Especially internally, gamification has a huge potential to foster the social fabric of an organization by conveying an idea of the organization itself to its employees through gamified applications. In other words, your intranet doesn’t need to be a dump for documents who nobody ever reads, but it can be a means to create a community of organizational members, who experience in a playful way what the organization is, what all its parts are, and around which core ideas and values the organization revolves. Hence, instead of letting your employees read the latest draft of the mission statement, you can transfer its content into gamified, digital applications that enable organizational members to experience, what this means for them.

Furthermore, gamified content can be made available in international settings more easily, because the delivery mechanism for the argument is not the language or visuals, but the code through which it is authored. International companies that operate around the world, can pitch the same idea through game and play, which has the potential to cut deeper than the cultural differences that may separate employees in Mexico from China or Germany. Game and play are human fundamentals, meaning that they can be observed in all human cultures. Thus, gamified content can create a common understanding through code, where language has a difficult time to establish a shared ground.

One of your latest publications deals with young PR-scholars’ contribution to theory building and progress in public relations research. What are your main findings regarding this topic?

Our field of study, whether you want to call it public relations, strategic communications, communication management or whatever, is a field in constant search of itself. We as a community of researchers are trying to make sense of what we are doing. We want to understand, what our object of research really is in order to determine what it is that we are researching and where we as a field are going in the future.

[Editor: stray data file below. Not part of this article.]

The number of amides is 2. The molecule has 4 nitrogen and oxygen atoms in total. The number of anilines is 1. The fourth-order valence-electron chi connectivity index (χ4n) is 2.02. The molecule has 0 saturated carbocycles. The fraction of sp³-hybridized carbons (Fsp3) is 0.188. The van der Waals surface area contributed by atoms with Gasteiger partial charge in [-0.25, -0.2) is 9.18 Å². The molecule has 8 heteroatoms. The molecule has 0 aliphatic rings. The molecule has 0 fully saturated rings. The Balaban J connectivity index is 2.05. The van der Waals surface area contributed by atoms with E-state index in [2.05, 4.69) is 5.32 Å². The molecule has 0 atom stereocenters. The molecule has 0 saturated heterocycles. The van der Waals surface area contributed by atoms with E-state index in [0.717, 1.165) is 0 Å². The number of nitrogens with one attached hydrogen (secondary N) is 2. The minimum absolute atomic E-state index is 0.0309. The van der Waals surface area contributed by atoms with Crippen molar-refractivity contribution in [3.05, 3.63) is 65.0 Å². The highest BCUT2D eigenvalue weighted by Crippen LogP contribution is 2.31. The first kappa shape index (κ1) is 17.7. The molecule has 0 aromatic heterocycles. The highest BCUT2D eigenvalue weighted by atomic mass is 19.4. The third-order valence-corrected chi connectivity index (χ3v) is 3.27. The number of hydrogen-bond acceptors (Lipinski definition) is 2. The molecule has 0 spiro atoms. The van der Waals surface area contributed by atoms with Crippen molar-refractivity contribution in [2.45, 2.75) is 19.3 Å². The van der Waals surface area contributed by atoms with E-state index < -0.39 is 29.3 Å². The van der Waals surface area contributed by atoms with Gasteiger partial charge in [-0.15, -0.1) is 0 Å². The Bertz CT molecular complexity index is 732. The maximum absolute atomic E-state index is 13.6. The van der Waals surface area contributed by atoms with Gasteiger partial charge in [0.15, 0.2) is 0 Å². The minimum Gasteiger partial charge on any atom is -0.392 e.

Historically, the great disciplines of the natural sciences eventually settled on a dominant paradigm, which then served as a basis for future research, with alternative paradigms lurching in the margins. You have general relativity and the standard model of particles in physics, or the theory of evolution by natural selection in biology – just to give you an idea what I am talking about. Social sciences however, are inherently more messy, and thus to determine the state of the art in theory, is much harder in social sciences.

But nevertheless, we wanted to know where our field is going and how it might progress. In our article ‘Between progress and struggle: young PR-scholars’ contribution to theory building and progress in public relations research’, we asked the question, ‘Where is the field at this point and where might it be going’. To that end we turned to the works of young academics, that is their phd-theses to see from which authors they get their theories and ideas. To do that, we did a citation analysis of all the student’s phd-theses who participated in the Euprera PhD-seminar between 2007 and 2019. And what we found was that Peter Winkler’s, Jannik Kretschmer’s and Michael Etter’s paper “Between tragedy, romance, comedy, and satire, Narratives of axiological progress in public relations.”, really gives us an idea of how fragmented our field is. In the works of these young academics, we found largely four paradigms, struggling for dominance: The social-reflective paradigm, the co-creational paradigm, the critical-cultural paradigm, and, the biggest among them, the so called functional paradigm. While I do not have the time to deep dive into the results here, what we found was that young scholars today follow the trends that have characterized our field for decades now: We are largely referencing ourselves and young scholars engage in a signaling game to position themselves as stalwarts of a certain paradigm. The result is that there is no single dominant paradigm emerging that is driving research, allowing the field to progress. Instead, different factions are forming who compete for dominance. It would seem as if young researchers find it necessary to engage in a game of thrones like endeavor to secure their spot in academia. For this however, the quote unquote right axiomatic beliefs are seemingly more important, than research results that stand the test of time. So what the data shows is that while we all are pulling simultaneously, we are pulling into different directions.